Feyre’s survival rests upon her ability to hunt and kill – the forest where she lives is a cold, bleak place in the long winter months. So when she spots a deer in the forest being pursued by a wolf, she cannot resist fighting it for the flesh. But to do so, she must kill the predator and killing something so precious comes at a price …
Dragged to a magical kingdom for the murder of a faerie, Feyre discovers that her captor, his face obscured by a jewelled mask, is hiding far more than his piercing green eyes would suggest. Feyre’s presence at the court is closely guarded, and as she begins to learn why, her feelings for him turn from hostility to passion and the faerie lands become an even more dangerous place. Feyre must fight to break an ancient curse, or she will lose him forever.
This book took me three tries to read it. The first time, I wasn’t impressed with the narrator on the audio. The second, this time for a FB book club (OwlCrate Book Club), I actually made a solid effort, but the story was taking too long to get into. The third, and final time, was another audio attempt.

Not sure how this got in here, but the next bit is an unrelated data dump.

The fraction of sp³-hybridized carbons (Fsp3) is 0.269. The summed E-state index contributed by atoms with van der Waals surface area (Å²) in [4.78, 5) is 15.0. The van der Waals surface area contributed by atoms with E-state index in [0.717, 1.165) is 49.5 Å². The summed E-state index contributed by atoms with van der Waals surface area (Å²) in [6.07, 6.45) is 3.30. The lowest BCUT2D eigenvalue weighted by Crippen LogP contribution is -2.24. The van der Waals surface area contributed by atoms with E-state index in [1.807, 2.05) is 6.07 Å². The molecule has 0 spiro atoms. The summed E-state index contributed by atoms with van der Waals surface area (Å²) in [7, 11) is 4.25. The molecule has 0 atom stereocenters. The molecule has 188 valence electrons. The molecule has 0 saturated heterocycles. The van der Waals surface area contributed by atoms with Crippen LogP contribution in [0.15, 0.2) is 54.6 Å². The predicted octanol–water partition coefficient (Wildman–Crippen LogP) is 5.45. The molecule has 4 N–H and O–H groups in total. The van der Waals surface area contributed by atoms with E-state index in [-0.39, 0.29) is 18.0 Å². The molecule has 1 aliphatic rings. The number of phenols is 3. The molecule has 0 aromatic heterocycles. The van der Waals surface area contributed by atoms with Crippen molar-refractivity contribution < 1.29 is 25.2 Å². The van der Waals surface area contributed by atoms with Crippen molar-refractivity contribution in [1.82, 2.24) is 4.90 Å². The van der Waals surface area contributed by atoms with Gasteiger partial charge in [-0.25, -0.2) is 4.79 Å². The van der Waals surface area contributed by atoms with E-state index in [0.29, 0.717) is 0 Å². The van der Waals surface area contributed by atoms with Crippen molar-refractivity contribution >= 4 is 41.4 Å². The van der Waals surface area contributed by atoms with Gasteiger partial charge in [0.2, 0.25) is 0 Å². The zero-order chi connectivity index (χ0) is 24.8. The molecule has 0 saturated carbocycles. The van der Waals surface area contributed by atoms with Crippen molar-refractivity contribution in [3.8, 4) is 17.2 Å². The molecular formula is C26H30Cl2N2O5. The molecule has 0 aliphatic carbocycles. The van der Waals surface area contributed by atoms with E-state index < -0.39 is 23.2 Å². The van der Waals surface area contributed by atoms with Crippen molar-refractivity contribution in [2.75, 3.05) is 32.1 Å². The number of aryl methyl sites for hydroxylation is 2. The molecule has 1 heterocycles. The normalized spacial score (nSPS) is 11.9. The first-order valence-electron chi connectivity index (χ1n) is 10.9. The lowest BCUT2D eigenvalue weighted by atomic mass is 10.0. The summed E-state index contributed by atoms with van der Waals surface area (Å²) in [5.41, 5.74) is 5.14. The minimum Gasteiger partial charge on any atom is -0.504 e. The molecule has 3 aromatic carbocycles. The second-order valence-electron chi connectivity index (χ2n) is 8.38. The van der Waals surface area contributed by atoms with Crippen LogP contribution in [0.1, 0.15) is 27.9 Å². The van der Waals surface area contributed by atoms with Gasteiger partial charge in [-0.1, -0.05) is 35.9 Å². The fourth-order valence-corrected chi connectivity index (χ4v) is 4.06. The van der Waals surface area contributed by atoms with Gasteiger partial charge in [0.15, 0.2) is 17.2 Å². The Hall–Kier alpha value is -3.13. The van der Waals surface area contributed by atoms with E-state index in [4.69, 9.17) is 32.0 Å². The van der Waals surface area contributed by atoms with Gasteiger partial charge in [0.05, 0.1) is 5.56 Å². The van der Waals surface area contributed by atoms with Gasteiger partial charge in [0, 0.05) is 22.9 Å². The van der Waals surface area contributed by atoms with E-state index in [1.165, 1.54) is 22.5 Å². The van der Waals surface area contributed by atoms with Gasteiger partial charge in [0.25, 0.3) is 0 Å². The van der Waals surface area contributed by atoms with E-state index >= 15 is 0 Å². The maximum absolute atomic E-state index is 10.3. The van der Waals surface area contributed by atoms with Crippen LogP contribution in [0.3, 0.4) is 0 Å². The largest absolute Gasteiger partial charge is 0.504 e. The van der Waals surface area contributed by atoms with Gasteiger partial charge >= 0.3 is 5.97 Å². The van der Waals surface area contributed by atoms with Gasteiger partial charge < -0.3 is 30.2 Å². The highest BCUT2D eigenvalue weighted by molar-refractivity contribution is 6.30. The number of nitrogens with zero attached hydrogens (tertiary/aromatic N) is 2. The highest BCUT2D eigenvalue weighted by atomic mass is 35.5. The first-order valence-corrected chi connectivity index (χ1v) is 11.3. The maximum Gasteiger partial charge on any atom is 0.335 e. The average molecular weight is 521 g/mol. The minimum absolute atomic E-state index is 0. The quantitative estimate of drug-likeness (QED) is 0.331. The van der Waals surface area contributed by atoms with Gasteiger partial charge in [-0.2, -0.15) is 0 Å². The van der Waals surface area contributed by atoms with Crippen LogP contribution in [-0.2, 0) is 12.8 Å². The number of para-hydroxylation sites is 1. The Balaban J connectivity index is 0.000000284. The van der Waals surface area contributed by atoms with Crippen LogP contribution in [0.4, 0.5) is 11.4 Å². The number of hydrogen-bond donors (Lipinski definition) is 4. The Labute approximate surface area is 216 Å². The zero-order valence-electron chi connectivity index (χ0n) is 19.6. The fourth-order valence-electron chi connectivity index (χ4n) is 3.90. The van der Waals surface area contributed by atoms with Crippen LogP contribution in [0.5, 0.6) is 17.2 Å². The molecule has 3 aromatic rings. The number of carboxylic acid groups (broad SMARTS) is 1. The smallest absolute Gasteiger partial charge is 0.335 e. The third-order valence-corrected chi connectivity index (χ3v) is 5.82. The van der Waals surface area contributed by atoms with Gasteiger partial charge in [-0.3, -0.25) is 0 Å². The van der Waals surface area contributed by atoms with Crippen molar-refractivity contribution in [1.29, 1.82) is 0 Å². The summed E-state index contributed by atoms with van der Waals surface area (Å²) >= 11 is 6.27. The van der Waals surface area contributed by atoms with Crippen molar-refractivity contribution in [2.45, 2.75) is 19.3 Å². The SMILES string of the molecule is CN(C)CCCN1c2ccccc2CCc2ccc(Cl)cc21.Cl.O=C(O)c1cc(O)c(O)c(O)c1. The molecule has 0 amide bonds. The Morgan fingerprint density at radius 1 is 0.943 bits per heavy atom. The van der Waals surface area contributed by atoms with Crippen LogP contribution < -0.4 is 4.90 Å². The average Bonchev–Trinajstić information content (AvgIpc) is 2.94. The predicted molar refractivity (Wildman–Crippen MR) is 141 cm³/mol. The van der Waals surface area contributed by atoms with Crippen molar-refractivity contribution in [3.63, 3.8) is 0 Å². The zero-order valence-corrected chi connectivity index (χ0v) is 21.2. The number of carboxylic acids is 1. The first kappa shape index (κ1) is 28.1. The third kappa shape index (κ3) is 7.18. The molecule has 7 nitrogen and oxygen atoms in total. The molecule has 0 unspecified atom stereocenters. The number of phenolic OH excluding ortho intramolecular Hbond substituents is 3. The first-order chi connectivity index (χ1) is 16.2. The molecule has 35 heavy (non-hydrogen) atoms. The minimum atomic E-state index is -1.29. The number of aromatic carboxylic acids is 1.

I finished it in the third try.
I wanted to finish this book because all of my book club pals were reading the other books and I wanted to be a part of their experience. Fandom is a real form of peer pressure, only it’s almost free to be a fan.
To be honest, it was the last third of the book that got me. If you can get through two-thirds of world building and boring romance building, then the last third will get you. Or, at least, it did for me. I actually liked the last third and was rooting for Feyre all through it. I even found my favorite character, which isn’t Feyre.
This book is a romance first and foremost. It has an in depth world and it is rich in magic. The writing can feel a bit boring, but I’m more of an action girl. Give me guts and glory any day.
However, in all of this, I’m actually looking forward to continuing the world. Now that I understand Maas’ style, I’m more inclined to read her other books. I’m going to continue her work, but I’m not a Maasassin just yet. Though, I do love what the fandom calls themselves. Badass name, guys.